MIRIE: There’s a part in the film where it’s our father’s birthday and all of us are gathered around him giving him gifts, yet he’s sat there sobbing with what I can only describe as despair. When I saw this part of the film, I was sat there and I had a huge rush of guilt run through me. I remember thinking “how could I have not noticed?”. Watching that was a realisation of just how ill my father was and how lonely he was too. I still feel guilt to this day of thinking I could’ve done something to help him, anything, even if it was just showing him more love and affection.

VIKIE: For me the full extent of his mental struggles became even more apparent and I now feel incredibly sad that I couldn’t get him to seek help.

In many ways the film has helped me, the family and in fact others (just as we’d hoped) to understand the complexity of mental health and suicide.

OSBORN: It’s clear that he wasn’t doing well for a long time before he took his own life. We may never know exactly what the issues were within his mind. However, one can see from the footage that he was definitely depressed. It’s unfortunate that we couldn’t see this as children, but even if we could, it may have never changed what happened on that fateful day.

NIKITA: In some ways, I saw making the film as closure for dad dying. When Lucy interviewed us, she’d ask us questions I never even thought about asking myself before and having her there, encouraging us to talk and get things off our chest was really refreshing and actually helpful in letting us mourn our dad and recover from what has happened.

JAMIE: Going through the process of making the film was one of many mixed emotions, but the biggest thing I took from it was that he was clearly suffering with such severe mental illness that I don’t think towards the end of his life that he had a way of escaping his own mind. Had it been now, nearly 11 years later, where we as a society are at a time where mental illness is becoming far more recognised and there being an increased awareness of the damage it can do, I think we’d have pushed to get him the help that he needed and deserved. No one should ever go through that level of suffering on his or her own, even more so when it’s mental illness. You can’t see it which is what makes it so hard in today’s world. As with any physical condition, there are things you can do to try and prevent both physical and mental illness but, ultimately, if you suffer with anything then it should be treated with the same care. My dad was a very loving, compassionate, caring, selfless man when we were growing up, but his mental illness consumed him,and because he didn’t seek help there was no saving him. I also learned just how much he was suffering, when you’re a child you don’t recognise what torture someone is going through within their mind, the same way if they were suffering physically. I think for all of us as a family, which was one of the most heart-breaking realisations of the film and all the footage from us as kids, now that we’re older and have more understanding and wisdom that he was clearly struggling, and he was doing it all on his own.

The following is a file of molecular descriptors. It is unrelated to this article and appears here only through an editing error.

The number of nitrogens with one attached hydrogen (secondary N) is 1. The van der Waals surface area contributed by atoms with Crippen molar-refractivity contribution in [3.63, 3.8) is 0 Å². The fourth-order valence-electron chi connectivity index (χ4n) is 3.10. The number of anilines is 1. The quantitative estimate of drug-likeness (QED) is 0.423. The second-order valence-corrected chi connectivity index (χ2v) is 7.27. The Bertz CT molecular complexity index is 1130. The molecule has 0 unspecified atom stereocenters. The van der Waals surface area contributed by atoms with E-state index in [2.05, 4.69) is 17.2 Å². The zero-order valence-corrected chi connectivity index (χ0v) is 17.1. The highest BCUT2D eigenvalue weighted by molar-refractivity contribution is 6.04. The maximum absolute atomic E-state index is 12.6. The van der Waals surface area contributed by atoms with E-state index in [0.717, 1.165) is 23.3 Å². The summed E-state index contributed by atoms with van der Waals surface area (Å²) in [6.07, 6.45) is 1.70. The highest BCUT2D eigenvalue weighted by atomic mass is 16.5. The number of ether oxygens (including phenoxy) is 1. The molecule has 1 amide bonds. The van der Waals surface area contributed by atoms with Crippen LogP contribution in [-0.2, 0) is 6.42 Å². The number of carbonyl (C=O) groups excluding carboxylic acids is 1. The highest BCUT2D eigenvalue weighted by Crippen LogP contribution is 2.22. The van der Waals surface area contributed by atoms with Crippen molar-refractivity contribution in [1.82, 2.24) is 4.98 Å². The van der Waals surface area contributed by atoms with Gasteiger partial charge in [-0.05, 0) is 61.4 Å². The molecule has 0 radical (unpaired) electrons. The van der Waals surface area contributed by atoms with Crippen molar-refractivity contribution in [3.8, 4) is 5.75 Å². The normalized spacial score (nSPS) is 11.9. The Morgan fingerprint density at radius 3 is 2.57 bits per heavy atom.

Read Part 2 of CALM’s Shanks family interview here.

On September 11th in Hampstead’s Everyman Cinema, CALM are joining with the Shanks family and Pulse Films for a screening of Kingdom Of Us followed by a panel Q&A with the family. Spaces are FREE but limited, click here for RSVP information.